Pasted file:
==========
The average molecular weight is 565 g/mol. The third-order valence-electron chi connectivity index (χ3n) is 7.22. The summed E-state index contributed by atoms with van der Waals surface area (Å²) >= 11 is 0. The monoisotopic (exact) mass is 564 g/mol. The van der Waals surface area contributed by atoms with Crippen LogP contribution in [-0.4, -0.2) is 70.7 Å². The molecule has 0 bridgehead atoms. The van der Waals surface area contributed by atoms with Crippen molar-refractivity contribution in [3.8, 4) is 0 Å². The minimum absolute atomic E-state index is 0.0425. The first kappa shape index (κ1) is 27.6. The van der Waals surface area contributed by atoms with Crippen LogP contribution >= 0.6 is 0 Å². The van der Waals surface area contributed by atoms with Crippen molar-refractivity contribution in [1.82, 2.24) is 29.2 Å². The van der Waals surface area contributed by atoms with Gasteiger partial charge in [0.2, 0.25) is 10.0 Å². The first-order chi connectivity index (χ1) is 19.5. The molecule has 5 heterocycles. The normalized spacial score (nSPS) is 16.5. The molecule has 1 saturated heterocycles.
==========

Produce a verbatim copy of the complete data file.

The average molecular weight is 565 g/mol. The third-order valence-electron chi connectivity index (χ3n) is 7.22. The summed E-state index contributed by atoms with van der Waals surface area (Å²) >= 11 is 0. The monoisotopic (exact) mass is 564 g/mol. The van der Waals surface area contributed by atoms with Crippen LogP contribution in [-0.4, -0.2) is 70.7 Å². The molecule has 0 bridgehead atoms. The van der Waals surface area contributed by atoms with Crippen molar-refractivity contribution in [3.8, 4) is 0 Å². The minimum absolute atomic E-state index is 0.0425. The first kappa shape index (κ1) is 27.6. The van der Waals surface area contributed by atoms with Crippen LogP contribution >= 0.6 is 0 Å². The van der Waals surface area contributed by atoms with Crippen molar-refractivity contribution in [1.82, 2.24) is 29.2 Å². The van der Waals surface area contributed by atoms with Gasteiger partial charge in [0.2, 0.25) is 10.0 Å². The first-order chi connectivity index (χ1) is 19.5. The molecule has 5 heterocycles. The normalized spacial score (nSPS) is 16.5. The molecule has 1 saturated heterocycles.